For military veterans, college can be a different world. No one is likely to understand that better than Lt. Col. Brian Locke (U.S. Army, retired). Locke, a Tennessee native, spent 23 years in the military and earned three degrees while serving. “For so many military veterans, college is a different kind of environment for them,” Locke said. “They are older than the typical college student. They don’t have the parental support, so they are in this on their own. Some have families of their own. They have their own unique challenges.” This week, Locke was named as the permanent director of the G.V. “Sonny” Montgomery Center for America’s Veterans at Mississippi State University after serving in that role on an interim basis since early 2017. Prior to that, he served as a professor of military science and department head for MSU’s Army Reserve Officer Training Corps program. “Brian is dedicating the next stage in his life to helping those students who also have sacrificed for this state and nation,” said MSU Dean of Students Thomas Bourgeois. “I am confident that Mississippi State’s prestige as a university that serves and supports our student veterans, dependents and survivors will only continue to thrive and grow.” “It’s a great opportunity for me,” Locke said. “I’m so appreciative of the commitment Mississippi State has made to its veterans.” Part of that commitment includes the 7,500-square foot veterans’ center at Nusz Hall. Opened in 2016, the facility features student support spaces, a computer lab, study rooms, a meeting area, administrative offices, lounge area and outdoor patio space. The building honors the legacy of the late Congressman G.V. “Sonny” Montgomery. “It’s absolutely amazing,” Locke said. “It’s a great facility in the central part of campus, a real testament to what the military folks mean to Mississippi State.” The primary work of the veterans’ center is to assist veterans as they transition into the educational environment as well as access educational benefits. Locke said reaching out to veterans and their dependents in the broader community is also an important part of the center’s work. “The vast majority of what we do is to help them process the VA benefits they have earned,” he said. “The majority are eligible for benefits of the 9/11 G.I. Bill and, more recently, the Forever G.I. Bill. Some are getting state




benefits. Processing those benefits can be difficult, so that’s a big part of what we do — helping them navigate through those processes.” Locke said some veterans are surprised to learn that their dependents are also eligible for education benefits. There is also the out-of-state tuition waiver Mississippi State offers veterans. “Getting the word out to veterans is a big part of what we do,” he said. Mississippi State is rated a Top 50 university for veterans by Military Times and recently earned the 2018 Military Friendly Schools Gold Status for its veteran-oriented campus culture. MSU also was designated a “Purple Heart University” in 2015 by the Military Order of the Purple Heart for outstanding service to military veterans, service members, dependents and survivors. With the new spacious facility, Locke said the center is taking a more aggressive role in reaching out to veteran groups off campus to build those relationships. “We want them to know that we’re here and want to partner with Lt. Col. Brian Locke (U.S. Army, them,” Locke said. “We want them retired) has been named to be involved with us and what we permanent director of the G.V. do and we want to be involved in “Sonny” Montgomery Center for America’s Veterans at what they do, too.” Mississippi State University. Although the new center has helped MSU in its work with veterans, Locke said the biggest asset the center has is its staff. “The building is wonderful,” Locke said. “But it’s the people who make the place. We have a great staff that really makes every effort to make sure every student veteran is taken care of. Every student is different, with different needs and challenges. I think that’s what makes our staff so effective. They understand that.” O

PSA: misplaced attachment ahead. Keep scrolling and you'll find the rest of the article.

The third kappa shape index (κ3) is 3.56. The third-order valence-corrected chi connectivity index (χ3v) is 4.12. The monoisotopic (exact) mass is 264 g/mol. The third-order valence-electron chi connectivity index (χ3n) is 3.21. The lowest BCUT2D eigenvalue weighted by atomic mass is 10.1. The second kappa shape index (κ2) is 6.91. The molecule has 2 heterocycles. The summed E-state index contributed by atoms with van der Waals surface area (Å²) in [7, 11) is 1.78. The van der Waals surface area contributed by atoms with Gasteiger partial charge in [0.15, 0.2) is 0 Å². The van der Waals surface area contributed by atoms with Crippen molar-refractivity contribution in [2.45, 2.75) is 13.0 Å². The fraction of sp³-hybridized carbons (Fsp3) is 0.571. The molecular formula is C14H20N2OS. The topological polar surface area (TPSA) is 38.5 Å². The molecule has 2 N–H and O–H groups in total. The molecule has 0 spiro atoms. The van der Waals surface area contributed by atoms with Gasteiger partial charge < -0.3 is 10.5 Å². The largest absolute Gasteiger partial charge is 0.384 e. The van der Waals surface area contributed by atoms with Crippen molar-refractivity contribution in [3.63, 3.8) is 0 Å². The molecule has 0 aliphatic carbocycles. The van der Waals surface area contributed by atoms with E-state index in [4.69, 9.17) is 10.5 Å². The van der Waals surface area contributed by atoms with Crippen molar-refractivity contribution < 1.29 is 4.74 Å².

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MAE&T • Spring 2018 | 7

Photo by Luisa Porter/Dispatch Staff

New Veterans’ Center Director Looks to Build on MSU Reputation